Great advice! I know exactly what you mean about a sequel being fatter. For some reason, it feels even more satisfying to know you’ll be in the world of the story longer the second time around. 🙂
I agree, the sequel needs to have an entirely different plot. Nothing makes me crazier than feeling like the author changed up some characters and settings, but for the most part rewrote the same book.
Sold. I’m going to read the sequel. 😀
Great points, and something to think about if I ever get to write a sequel. I love characters who are familiar from the first book (because chances are great they’re the reason I loved the first book), but I do want to see new characters too.
What makes me sad is reading a sequel, where I loved the first. And the author uses the same villain, same setting, same characters and it’s truly not that much different. This all happened with a trilogy I thought I’d love. Guess what? The sequel didn’t make the best seller list. And that trilogy lost a fan. I won’t be buying the third. 🙁 So when I read Demon Glass I understood why I was disappointed with the one sequel.
Laura–I’ve been skimming these Hex Hall posts, since it (Hex Hall) is on my to-be-read pile. I don’t want to know too much before I pick up the book(s)!!
I agree with you. I love the idea of tweaking the setting or completely rerouting it in a sequel. But for me, new characters are a must. Up that ante, big time. 🙂
Great post with a unique perspective. These are crucial elements that I’ve rarely seen discussed. In theory, the sequel should be better. We should know the charaters and have a bigger stake in their happiness and survival. With less setup required, we should be able to get drop-kicked into deeper conflict. I’m always disappointed when that doesn’t happen, and delighted when it works. Since you’ve been doing the Hex Hall breakdown, I have to say that Demon Glass is an example of changing up the setting, upping the stakes, and introducing twists while maintaining the integrity of the characters and the initial world-building.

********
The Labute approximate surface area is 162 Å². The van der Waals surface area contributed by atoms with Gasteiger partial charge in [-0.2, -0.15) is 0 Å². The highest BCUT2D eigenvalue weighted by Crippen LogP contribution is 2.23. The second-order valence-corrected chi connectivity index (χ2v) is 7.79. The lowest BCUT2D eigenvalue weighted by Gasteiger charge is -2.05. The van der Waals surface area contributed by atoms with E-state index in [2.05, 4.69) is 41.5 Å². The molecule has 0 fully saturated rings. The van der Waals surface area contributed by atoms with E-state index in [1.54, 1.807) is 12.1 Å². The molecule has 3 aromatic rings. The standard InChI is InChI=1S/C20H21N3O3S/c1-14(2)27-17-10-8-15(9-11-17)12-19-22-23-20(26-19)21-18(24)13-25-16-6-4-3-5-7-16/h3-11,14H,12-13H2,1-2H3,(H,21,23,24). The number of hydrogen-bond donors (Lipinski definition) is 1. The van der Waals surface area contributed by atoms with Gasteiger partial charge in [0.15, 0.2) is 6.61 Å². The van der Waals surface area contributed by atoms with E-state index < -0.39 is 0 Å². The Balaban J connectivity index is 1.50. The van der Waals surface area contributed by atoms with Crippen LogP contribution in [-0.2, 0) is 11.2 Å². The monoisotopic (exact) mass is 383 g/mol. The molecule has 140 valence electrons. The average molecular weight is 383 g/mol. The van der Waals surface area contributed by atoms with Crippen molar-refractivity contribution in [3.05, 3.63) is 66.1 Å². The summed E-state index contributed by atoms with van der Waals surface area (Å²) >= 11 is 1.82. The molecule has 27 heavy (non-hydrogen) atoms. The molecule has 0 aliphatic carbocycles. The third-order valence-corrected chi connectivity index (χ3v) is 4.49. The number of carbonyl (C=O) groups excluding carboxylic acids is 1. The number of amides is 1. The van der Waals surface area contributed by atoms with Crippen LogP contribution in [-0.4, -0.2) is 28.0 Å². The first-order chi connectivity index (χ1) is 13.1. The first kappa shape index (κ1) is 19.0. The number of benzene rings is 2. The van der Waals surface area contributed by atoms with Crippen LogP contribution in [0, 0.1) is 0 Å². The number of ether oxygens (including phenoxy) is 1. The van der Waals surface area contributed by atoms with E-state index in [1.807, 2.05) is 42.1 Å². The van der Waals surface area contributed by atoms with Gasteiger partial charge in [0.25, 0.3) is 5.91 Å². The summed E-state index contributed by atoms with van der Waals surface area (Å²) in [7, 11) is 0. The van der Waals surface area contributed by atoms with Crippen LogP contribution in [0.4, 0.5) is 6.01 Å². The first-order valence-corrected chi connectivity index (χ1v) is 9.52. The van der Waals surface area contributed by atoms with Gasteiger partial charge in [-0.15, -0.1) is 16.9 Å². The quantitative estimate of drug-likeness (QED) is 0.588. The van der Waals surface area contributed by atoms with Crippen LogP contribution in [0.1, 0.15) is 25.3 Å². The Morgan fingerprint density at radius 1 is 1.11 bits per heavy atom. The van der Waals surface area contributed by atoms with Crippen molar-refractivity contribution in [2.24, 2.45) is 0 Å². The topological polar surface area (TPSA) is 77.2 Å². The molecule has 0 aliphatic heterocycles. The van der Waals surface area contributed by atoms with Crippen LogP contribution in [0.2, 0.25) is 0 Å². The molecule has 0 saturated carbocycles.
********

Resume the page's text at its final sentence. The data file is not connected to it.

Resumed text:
Thanks so much for this post!
nope, I agree with all of those points. And I really liked the sequel to hex hall- even better than the first book actually.
I especially like your point regarding the new villain. What worked so well with HP, I think, was that for the most part, Voldemort was a shadowy figure pulling strings behind the scenes, so that we knew he was always the real Big Bad, but we still got to see different main villains in each book, each with their own degree of evilness. Then, when Voldemort finally came out into the open, it was even more frightening, because we had already seen how bad all of the lesser villains were, and he was WORSE.
New characters are good, too, but I’m a sucker for, if not absolute inclusion of old characters, at least mention made of them. And if, by the final book, you can bring all the old character from the previous books back together, well, that is just plain awesome.
Those are all good things for a rockin’ sequel! Like you I love it when a sequel is fatter than the first! Or at least the same size. I was disappointed when HP book 6 wasn’t as big or bigger than the 5th, LoL. Still good though!